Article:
Australian Paul Bird Among Four Awarded Paralympic Order by IPC

Aug 24, 2021; Tokyo, Japan; The Paralympic flag and the national flag of Japan flying during the Opening Ceremony of the Tokyo 2020 Paralympic Games. Mandatory Credit: Bob Martin/OIS Handout Photo via USA TODAY Sports
Photo Courtesy: Bob Martin/OIS Handout Photo via USA TODAY Sports

Australian Paul Bird Among Four Awarded Paralympic Order by IPC

Australian paralympic swimmer Paul Bird is among four new recipients of the Paralympic Order, as bestowed by the International Paralympic Committee on Friday.

Bird competed at the 1980 and 1984 Paralympics. He’s also been an athletics administrator in Australia for the last 40 years.

Bird was honored along with the Netherlands’ Rita von Driel, Great Britain’s Greg Nugent and Japan’s Yasushi Yamawaki, who was the vice president of the 2020 Tokyo Olympic and Paralympic Games organizing committee.

The Paralympic Order is the highest honor the IPC bestows. It goes to, “someone who has exemplified the Paralympic ideals through their actions, made remarkable strides in Paralympic sport or rendered outstanding services the Paralympic cause.”

Bird 67, competed in both swimming and athletics at the 1980 and 1984 Paralympics. He won relay golds in the pool at the 1980 Arnhem and 1984 New York Games, then added silver in the men’s 100 backstroke in 1984. A youth rugby player, his leg was amputated at age 18 after a motorcycle accident.

“I am extremely honoured to be considered a worthy recipient of this prestigious award from the International Paralympic Committee,” Bird said in a press release. “This journey commenced for me over 40 years ago as my rehabilitation, but my disability quickly become my ability to connect, challenge and lead change. We are a community that is made up of numerous outstanding individuals who have dedicated their lives to advocate for social inclusion and to provide hope, opportunity and a pathway for our disadvantaged through sport, so to be considered as worthy to join this prestigious group of recipients of the Paralympic Order is quite humbling.”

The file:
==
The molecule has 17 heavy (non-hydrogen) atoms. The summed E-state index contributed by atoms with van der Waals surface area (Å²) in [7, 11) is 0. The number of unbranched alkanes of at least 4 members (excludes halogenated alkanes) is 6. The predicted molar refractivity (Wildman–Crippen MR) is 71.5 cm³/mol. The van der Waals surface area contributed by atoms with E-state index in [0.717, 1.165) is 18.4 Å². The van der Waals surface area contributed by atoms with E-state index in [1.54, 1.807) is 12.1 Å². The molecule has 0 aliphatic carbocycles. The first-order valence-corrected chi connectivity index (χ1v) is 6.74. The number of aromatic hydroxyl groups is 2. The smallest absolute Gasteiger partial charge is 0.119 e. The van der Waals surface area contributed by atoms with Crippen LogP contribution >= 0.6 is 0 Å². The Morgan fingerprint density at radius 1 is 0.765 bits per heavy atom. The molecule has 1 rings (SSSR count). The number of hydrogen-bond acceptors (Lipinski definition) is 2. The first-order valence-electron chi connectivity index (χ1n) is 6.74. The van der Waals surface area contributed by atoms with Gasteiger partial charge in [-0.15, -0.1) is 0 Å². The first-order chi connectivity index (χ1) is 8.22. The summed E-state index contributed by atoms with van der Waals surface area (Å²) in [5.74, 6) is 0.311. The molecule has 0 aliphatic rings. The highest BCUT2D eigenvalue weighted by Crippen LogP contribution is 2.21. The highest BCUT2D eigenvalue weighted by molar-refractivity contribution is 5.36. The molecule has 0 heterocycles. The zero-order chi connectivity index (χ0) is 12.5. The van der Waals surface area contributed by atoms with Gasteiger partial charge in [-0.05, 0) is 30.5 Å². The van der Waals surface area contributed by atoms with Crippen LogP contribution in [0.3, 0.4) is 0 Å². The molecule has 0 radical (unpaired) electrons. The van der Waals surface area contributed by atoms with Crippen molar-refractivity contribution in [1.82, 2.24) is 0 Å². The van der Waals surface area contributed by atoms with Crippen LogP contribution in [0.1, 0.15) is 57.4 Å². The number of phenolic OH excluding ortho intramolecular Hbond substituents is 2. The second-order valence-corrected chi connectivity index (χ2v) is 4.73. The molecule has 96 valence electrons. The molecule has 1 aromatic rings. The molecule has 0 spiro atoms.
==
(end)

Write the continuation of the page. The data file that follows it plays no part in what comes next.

After his days as an athlete, the native of Murwillumbah, New South Wales, served as the head or deputy Chef de Mission for the Australian delegation to five Paralympics. He was a member of Paralympics Australia’s board from 1993-2014, and he has served for the last 15 years as the president of the Oceania Paralympic Committee. In that role, he has sought to expand athletic opportunities for Paralympians not just in Australia but throughout the region, working with other national paralympic committee presidents. He was awarded the Order of Australian (OAM) in 2002.

“With the Paralympic Order this year we pay homage to four people who the Paralympic Movement is indebted to,” IPC president Andrew Parsons said. “Paul Bird and Rita van Driel are both educationists, and their tireless volunteering work has ensured that thousands of Para athletes have had opportunities to excel in sport, while the impact of their technical expertise will be felt for generations to come.”

Van Driel comes from the Dutch world of Para snow sports. She served as a coach and guide for two athletes at the 1992 Games, and has served as the Secretary General for NPC Netherlands and an at-large member of the IPC governing board.

Nugent was the brand, marketing and culture director of the London 2012 Paralympics. He continued working for the British Paralympic Association after the Games, and he produced and helped secure funding for the Emmy Award winning Netflix documentary Rising Phoenix, about the Paralympics.

Yamawaki was is a two-term member of the IPC governing board who played a huge role in the getting the 2020 Games completed. He has also served as the president of the Japanese Paralympic Committee and chairman of the Nippon Foundation Paralympic Support Center.